Outside Court Martial, Manning Compared To NSA Leaker Snowden | WAMU 88.5 - American University Radio

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Outside Court Martial, Manning Compared To NSA Leaker Snowden

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Army Pfc. Bradley Manning, center, is escorted into a courthouse in Fort Meade, Md., Tuesday, June 4, 2013, before the second day of his court martial. Manning is charged with indirectly aiding the enemy by sending troves of classified material to WikiLeaks.
(AP Photo/Patrick Semansky)
Army Pfc. Bradley Manning, center, is escorted into a courthouse in Fort Meade, Md., Tuesday, June 4, 2013, before the second day of his court martial. Manning is charged with indirectly aiding the enemy by sending troves of classified material to WikiLeaks.

With the second week of testimony in the court martial of Pfc. Bradley Manning underway, supporters outside the courtroom are comparing the 25-year old former army intelligence analyst to NSA whistleblower Edward Snowden.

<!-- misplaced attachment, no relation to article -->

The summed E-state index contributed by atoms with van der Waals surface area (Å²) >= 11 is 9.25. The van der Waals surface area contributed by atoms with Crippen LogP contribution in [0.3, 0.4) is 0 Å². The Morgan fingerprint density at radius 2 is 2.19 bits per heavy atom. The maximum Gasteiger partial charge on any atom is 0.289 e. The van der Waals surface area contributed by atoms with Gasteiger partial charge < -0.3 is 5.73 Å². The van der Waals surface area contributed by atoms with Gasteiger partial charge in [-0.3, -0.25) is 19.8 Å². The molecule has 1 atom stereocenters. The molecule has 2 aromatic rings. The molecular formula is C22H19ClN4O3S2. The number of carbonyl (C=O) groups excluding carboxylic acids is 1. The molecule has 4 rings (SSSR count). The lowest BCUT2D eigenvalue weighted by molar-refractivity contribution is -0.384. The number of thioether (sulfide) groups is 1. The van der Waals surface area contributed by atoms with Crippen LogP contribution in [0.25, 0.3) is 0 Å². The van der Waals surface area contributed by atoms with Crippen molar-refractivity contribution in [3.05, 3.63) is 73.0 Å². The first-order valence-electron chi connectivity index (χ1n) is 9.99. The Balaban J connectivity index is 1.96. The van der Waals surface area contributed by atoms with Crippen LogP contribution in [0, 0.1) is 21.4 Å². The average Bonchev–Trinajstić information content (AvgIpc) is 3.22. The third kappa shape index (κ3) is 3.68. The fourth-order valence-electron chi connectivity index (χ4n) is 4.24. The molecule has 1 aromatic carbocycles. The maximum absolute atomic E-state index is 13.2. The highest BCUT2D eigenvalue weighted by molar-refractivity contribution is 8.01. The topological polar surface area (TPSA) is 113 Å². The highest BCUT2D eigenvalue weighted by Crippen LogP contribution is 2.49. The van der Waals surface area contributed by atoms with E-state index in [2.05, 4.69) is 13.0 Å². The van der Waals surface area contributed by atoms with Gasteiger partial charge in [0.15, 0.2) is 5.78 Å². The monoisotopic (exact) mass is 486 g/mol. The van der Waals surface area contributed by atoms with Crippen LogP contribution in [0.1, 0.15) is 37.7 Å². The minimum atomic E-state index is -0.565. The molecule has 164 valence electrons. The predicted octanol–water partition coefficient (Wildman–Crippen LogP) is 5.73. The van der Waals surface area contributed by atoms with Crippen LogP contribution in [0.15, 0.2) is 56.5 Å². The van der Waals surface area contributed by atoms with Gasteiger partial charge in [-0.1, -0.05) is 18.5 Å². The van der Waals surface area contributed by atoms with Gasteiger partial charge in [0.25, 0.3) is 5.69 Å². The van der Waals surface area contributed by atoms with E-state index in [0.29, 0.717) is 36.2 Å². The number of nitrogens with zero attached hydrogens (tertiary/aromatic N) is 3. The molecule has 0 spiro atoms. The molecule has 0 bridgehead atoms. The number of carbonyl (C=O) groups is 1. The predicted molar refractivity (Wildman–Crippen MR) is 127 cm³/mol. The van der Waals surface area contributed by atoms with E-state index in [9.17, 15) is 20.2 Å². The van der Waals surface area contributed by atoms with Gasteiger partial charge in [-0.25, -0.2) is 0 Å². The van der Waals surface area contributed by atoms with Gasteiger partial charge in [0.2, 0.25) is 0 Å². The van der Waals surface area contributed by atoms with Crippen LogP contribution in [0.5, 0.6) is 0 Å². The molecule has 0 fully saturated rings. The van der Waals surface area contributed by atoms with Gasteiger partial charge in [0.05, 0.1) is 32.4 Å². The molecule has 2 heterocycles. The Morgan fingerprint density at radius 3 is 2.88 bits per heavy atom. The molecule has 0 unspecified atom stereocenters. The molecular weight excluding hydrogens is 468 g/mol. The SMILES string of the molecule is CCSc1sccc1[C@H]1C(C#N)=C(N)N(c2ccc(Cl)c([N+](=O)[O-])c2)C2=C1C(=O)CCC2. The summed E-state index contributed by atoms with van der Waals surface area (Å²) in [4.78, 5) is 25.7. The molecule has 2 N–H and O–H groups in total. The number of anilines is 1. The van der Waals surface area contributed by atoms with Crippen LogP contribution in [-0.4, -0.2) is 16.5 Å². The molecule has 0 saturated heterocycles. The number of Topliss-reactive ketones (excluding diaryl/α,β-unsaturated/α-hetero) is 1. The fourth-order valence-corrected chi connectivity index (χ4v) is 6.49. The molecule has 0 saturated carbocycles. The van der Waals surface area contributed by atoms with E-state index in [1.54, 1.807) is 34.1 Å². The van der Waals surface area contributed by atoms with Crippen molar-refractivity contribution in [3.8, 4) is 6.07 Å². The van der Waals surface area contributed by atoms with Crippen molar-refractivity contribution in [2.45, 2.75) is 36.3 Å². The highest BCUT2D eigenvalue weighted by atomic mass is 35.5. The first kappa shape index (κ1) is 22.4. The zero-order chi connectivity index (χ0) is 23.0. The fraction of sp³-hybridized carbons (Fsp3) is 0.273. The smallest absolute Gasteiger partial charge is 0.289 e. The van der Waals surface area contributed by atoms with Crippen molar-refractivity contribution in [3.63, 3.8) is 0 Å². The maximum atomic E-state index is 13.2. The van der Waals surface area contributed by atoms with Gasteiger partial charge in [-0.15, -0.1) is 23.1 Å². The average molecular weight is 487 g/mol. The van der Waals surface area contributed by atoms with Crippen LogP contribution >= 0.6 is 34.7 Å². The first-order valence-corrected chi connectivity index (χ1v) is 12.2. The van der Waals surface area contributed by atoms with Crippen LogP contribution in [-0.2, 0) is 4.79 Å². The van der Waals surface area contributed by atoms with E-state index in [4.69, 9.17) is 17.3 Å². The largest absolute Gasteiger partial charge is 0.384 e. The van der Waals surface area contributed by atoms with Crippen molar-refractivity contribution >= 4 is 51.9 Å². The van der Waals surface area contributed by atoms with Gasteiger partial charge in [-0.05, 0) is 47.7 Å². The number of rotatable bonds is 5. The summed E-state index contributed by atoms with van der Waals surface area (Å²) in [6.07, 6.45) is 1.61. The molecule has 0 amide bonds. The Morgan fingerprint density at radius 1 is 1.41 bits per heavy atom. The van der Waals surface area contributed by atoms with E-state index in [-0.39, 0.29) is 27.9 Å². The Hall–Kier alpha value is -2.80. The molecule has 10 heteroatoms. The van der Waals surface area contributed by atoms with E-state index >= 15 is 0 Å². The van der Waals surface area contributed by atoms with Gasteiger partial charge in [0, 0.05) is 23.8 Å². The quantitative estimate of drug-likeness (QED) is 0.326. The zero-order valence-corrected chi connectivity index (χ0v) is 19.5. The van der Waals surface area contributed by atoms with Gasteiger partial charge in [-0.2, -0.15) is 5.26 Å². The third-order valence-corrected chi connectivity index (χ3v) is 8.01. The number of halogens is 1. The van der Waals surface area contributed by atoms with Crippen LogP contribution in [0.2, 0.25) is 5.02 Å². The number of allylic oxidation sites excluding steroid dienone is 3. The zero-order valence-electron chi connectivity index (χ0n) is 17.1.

During most of the trial and pre-trial hearings for the army private accused of spilling government secrets to wikileaks, Manning's supporters compared him to Daniel Ellsberg, the former military analyst responsible for releasing the Pentagon Papers in 1971.

But over the weekend, IT contractor Edward Snowden claimed responsibility for revealing the National Security Agency's surveillance program. Both men are accused of breaking federal law. Manning supporter Debra van Poolen says she judges each by what their motivation was.

"From what I've heard of Snowden talking and what I 've heard Bradley say, they both have good intentions," she said. "They are thinking about the benefit of other people and that they put their on future and well being at risk to prove a point."

Monday's testimony in the Manning's court martial focused on computer forensic experts. Prosecutors presented testimony that attempted to make a connection between the breech of a secure government website and Manning.

Computer forensic specialist Steven Buchanan testified that digital logs revealed secret data from Intellink, a secure government system was accessed by Manning between 2009 and 2010.

Special Agent David Shaver, a second computer expert and government contractor, also testified that volumes of classified information downloaded from the same Intellink server was traced to Manning's computer.

Later defense attorney David Coombs tried to raise doubt about the testimony, suggesting that the activity recorded on Manning's computer could have been the result of faulty equipment or use by another operator. At one point, the special agent grudgingly agreed.

Day five of testimony in the court martial of Bradley Manning resumes on Tuesday morning.

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